Saturday, March 10, 2012

The Bluebonnet Moon

This week was our average last frost date! That means it's spring! I've also got a few bluebonnets coming up in my front yard. Not that many, so this fall I might buy some bluebonnet seeds to help them increase.

I think mine have blown over from the large patch across the street. That's how I want mine to look! I'm glad I live in a neighborhood where many of the houses have bluebonnet patches, instead of all perfectly manicured Bermuda grass lawns.

We haven't mowed the backyard since moving here, and that's probably a good thing, because now we've got spiderwort coming up back there. That's a wildflower that looks a lot like some sort of thick-bladed grass, but don't mow it down! If you don't, you will be rewarded with these nice purple flowers.

Speaking of purple flowers, the mountain laurels are still going, but they don't last long. I'm afraid they might not last until my wedding in two weeks, because I was wanting to pick some to use for decoration. I hope we still have some left by then.

I got a nice shot of a Red Admiral drinking from a mountain laurel bloom. At first I was all excited thinking it was a butterfly I hadn't seen before, because it had it's wings closed, but then it opened its wings and I saw it was a Red Admiral. Don't get me wrong, they are very pretty butterflies, but they're also one of the more common butterflies around. There was also a black swallowtail fluttering around, but I didn't get a picture of it. Those guys are fast!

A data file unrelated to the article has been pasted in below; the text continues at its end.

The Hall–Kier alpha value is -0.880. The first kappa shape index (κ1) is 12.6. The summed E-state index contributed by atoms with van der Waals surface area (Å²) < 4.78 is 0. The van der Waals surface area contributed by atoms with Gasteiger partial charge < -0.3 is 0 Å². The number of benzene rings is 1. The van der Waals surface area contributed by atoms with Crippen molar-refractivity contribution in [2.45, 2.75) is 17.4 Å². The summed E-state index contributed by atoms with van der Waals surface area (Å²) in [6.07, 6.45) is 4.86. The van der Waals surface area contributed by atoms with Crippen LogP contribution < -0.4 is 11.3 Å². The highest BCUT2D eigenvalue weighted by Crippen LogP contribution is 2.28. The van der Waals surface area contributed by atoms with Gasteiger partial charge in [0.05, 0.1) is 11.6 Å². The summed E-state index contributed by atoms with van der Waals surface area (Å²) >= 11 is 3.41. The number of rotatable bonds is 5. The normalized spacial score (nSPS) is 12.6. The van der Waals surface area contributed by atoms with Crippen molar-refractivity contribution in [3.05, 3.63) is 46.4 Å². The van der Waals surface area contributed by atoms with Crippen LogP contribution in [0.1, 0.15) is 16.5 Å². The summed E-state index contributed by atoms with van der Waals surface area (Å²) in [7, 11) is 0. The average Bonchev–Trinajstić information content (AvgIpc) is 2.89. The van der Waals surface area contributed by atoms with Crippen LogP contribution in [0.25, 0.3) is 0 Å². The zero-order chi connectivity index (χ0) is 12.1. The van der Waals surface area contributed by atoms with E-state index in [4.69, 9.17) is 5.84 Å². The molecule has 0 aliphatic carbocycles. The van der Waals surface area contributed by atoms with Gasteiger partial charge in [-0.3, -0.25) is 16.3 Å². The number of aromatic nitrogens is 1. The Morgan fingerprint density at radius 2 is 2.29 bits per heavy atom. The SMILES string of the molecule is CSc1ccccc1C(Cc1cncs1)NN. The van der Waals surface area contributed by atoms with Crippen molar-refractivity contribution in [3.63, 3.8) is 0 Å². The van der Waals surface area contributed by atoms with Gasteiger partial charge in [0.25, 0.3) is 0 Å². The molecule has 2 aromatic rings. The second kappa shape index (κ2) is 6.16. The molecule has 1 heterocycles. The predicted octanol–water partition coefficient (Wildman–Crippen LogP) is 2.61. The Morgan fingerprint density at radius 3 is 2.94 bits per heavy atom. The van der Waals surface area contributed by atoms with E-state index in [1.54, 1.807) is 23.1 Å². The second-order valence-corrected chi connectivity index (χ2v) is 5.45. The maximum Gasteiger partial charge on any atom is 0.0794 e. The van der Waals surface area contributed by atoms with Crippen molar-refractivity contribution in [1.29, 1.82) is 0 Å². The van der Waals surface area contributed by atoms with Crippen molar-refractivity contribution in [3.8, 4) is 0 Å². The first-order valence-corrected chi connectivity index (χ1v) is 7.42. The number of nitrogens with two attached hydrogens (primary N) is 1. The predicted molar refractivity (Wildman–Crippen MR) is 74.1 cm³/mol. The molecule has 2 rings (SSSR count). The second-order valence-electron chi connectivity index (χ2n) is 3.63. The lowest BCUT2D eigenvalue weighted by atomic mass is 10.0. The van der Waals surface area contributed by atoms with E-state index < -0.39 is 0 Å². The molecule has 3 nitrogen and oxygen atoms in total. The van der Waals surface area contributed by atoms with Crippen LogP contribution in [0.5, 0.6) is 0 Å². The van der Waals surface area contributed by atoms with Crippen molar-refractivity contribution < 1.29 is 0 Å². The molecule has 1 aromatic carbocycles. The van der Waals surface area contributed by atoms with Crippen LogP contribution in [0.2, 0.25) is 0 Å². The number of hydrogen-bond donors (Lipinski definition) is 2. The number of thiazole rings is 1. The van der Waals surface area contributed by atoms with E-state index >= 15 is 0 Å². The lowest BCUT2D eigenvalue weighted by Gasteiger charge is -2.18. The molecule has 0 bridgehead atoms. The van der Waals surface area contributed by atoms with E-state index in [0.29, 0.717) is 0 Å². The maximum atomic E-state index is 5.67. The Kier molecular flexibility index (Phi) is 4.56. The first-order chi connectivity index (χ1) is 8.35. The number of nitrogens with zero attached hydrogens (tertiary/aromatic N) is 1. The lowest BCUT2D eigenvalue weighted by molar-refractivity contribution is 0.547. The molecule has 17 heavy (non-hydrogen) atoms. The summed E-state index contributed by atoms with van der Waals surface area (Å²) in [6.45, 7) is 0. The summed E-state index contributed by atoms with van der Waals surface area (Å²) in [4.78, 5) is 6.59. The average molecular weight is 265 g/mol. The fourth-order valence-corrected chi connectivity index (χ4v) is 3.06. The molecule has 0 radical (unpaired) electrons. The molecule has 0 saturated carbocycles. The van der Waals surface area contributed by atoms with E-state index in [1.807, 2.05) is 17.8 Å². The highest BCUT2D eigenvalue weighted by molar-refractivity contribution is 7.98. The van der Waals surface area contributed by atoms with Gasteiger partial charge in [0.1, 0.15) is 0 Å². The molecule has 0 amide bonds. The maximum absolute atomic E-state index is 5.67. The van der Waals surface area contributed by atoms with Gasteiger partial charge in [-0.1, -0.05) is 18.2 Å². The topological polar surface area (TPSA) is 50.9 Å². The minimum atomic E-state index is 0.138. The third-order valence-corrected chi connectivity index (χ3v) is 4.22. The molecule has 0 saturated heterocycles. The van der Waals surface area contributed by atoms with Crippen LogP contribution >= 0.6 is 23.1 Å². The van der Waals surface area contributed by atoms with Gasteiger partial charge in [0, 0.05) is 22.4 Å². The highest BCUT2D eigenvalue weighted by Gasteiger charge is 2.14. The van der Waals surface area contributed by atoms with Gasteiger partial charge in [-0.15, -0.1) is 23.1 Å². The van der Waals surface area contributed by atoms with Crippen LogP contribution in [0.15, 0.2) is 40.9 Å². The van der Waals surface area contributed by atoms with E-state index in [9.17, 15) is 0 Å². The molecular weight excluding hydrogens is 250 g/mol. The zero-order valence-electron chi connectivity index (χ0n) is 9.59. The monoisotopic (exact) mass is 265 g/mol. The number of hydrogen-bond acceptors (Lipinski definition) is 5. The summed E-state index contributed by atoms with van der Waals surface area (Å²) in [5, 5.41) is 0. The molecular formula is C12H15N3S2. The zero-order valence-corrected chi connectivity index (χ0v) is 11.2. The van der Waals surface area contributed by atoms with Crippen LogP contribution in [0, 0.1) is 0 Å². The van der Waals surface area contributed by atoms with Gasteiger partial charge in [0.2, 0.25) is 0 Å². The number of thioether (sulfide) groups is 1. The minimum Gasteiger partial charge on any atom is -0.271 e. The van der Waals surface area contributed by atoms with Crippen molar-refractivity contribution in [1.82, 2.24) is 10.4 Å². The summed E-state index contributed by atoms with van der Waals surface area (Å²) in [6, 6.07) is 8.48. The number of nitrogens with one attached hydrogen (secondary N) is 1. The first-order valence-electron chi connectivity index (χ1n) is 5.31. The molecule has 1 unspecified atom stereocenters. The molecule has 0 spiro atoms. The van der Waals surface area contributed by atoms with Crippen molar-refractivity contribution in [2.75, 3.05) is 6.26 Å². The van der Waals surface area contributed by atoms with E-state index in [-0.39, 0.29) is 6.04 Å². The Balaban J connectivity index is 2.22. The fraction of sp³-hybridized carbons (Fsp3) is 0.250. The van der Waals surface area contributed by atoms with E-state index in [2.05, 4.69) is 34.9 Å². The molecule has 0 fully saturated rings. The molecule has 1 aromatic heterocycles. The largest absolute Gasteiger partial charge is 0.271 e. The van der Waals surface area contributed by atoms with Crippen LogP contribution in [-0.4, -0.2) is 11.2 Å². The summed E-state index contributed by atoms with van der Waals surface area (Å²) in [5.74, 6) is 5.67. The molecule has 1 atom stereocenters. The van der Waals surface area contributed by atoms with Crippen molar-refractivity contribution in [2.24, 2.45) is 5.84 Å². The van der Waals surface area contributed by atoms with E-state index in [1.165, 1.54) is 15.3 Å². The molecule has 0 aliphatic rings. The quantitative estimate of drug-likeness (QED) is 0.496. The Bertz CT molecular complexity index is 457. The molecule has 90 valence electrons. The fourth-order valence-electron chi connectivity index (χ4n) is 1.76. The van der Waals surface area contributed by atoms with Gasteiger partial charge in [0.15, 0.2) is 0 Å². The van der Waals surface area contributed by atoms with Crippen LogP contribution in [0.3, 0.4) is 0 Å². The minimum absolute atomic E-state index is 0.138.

There are also a lot of robins around. Great big flocks come by digging through the fallen live oak leaves for worms and grubs and bugs. I don't remember seeing big flocks of robins like this at my old house. Twice now I've also seen a Hermit Thrush mixed in with them (American Robins are also in the thrush family), but when he sees me get my camera, he always takes off. Maybe he's shy because he's a hermit. I don't see Hermit Thushes very often, and I've never heard them sing. Maybe it's because they only spend the winter here and then breed further north. It's a shame because they've got one of the most beautiful songs I've ever heard, second only to maybe the Veery, another thrush that doesn't live around here. I've heard recordings of them, and they give me goosebumps. Like other songbirds, they have a syrinx to make their sounds (unlike the larynx of us mammals), and that allows them to actually sing two notes at once, so they can harmonize with themselves. Their songs have a melancholy, almost eerie quality.

A couple of weeks ago we rented a rototiller from a local hardware store to till up the new garden. It was a lot harder than I thought! This beast here was a huge pain to control. Daniel thinks it's an older model that might not be built as well as newer ones. It was like a cross between a lawnmower and a wild animal. To use it, I'd have to hold onto the handles, and then dig in my heels and lean back as hard as I could as it tore at the ground and tried to leap up and take off across the yard, dragging me along with it! I was going to do this job all by myself, but that proved to be impossible. Daniel and I took turns, and when one of us was exhausted from wrestling with that beast, the other would take over for a while.
Here's the result of all our hard work, a 20' by 50' patch of well-tilled earth as the sun set. That, and some very sore muscles for a few days. Later I tried to till up the area in the front where I want to plant some stuff, but I only did a couple of passes before giving up, because my body just couldn't take it anymore.

If I ever rent a rototiller again, I think I'm going to try a different place, and see if they have one that's a little easier to use. This was supposed to be less work than digging everything up by hand, but I'm not sure if it was. It was faster, at least. It would have taken me several days to dig up that area by hand.

I also sent in a soil test to A&M's lab and am waiting for the results.

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